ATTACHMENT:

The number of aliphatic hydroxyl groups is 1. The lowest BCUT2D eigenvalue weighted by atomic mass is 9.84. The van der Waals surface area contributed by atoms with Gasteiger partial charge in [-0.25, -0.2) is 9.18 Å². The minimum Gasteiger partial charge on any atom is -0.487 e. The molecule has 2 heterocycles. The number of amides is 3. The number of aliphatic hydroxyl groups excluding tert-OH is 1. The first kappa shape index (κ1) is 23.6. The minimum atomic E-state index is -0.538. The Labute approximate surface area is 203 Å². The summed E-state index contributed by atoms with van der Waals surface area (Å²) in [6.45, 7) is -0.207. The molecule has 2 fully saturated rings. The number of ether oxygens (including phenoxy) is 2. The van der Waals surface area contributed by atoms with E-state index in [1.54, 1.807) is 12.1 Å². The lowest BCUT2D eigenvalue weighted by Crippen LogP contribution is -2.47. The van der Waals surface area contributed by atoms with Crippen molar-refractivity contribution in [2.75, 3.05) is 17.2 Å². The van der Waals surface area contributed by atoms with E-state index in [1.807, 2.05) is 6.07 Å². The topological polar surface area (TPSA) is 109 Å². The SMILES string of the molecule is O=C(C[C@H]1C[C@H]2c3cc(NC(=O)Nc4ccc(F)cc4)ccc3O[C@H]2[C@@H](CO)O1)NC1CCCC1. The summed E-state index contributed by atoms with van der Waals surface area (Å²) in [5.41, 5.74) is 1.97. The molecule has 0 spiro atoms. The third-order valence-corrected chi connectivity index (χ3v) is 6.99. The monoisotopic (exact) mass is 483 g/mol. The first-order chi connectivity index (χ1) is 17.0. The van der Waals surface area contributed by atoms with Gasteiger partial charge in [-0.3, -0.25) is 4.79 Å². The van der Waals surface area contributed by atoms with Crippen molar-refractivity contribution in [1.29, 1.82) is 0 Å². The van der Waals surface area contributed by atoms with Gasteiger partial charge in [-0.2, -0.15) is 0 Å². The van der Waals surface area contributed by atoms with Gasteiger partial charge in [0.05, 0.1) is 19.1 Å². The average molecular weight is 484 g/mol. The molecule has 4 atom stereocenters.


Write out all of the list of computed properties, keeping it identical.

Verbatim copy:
The number of aliphatic hydroxyl groups is 1. The lowest BCUT2D eigenvalue weighted by atomic mass is 9.84. The van der Waals surface area contributed by atoms with Gasteiger partial charge in [-0.25, -0.2) is 9.18 Å². The minimum Gasteiger partial charge on any atom is -0.487 e. The molecule has 2 heterocycles. The number of amides is 3. The number of aliphatic hydroxyl groups excluding tert-OH is 1. The first kappa shape index (κ1) is 23.6. The minimum atomic E-state index is -0.538. The Labute approximate surface area is 203 Å². The summed E-state index contributed by atoms with van der Waals surface area (Å²) in [6.45, 7) is -0.207. The molecule has 2 fully saturated rings. The number of ether oxygens (including phenoxy) is 2. The van der Waals surface area contributed by atoms with E-state index in [1.54, 1.807) is 12.1 Å². The lowest BCUT2D eigenvalue weighted by Crippen LogP contribution is -2.47. The van der Waals surface area contributed by atoms with Crippen molar-refractivity contribution in [2.75, 3.05) is 17.2 Å². The van der Waals surface area contributed by atoms with E-state index in [1.807, 2.05) is 6.07 Å². The topological polar surface area (TPSA) is 109 Å². The SMILES string of the molecule is O=C(C[C@H]1C[C@H]2c3cc(NC(=O)Nc4ccc(F)cc4)ccc3O[C@H]2[C@@H](CO)O1)NC1CCCC1. The summed E-state index contributed by atoms with van der Waals surface area (Å²) in [5.41, 5.74) is 1.97. The molecule has 0 spiro atoms. The third-order valence-corrected chi connectivity index (χ3v) is 6.99. The monoisotopic (exact) mass is 483 g/mol. The first-order chi connectivity index (χ1) is 17.0. The van der Waals surface area contributed by atoms with Gasteiger partial charge in [-0.3, -0.25) is 4.79 Å². The van der Waals surface area contributed by atoms with Crippen molar-refractivity contribution in [1.29, 1.82) is 0 Å². The van der Waals surface area contributed by atoms with Gasteiger partial charge in [-0.2, -0.15) is 0 Å². The van der Waals surface area contributed by atoms with Gasteiger partial charge in [0.05, 0.1) is 19.1 Å². The average molecular weight is 484 g/mol. The molecule has 4 atom stereocenters.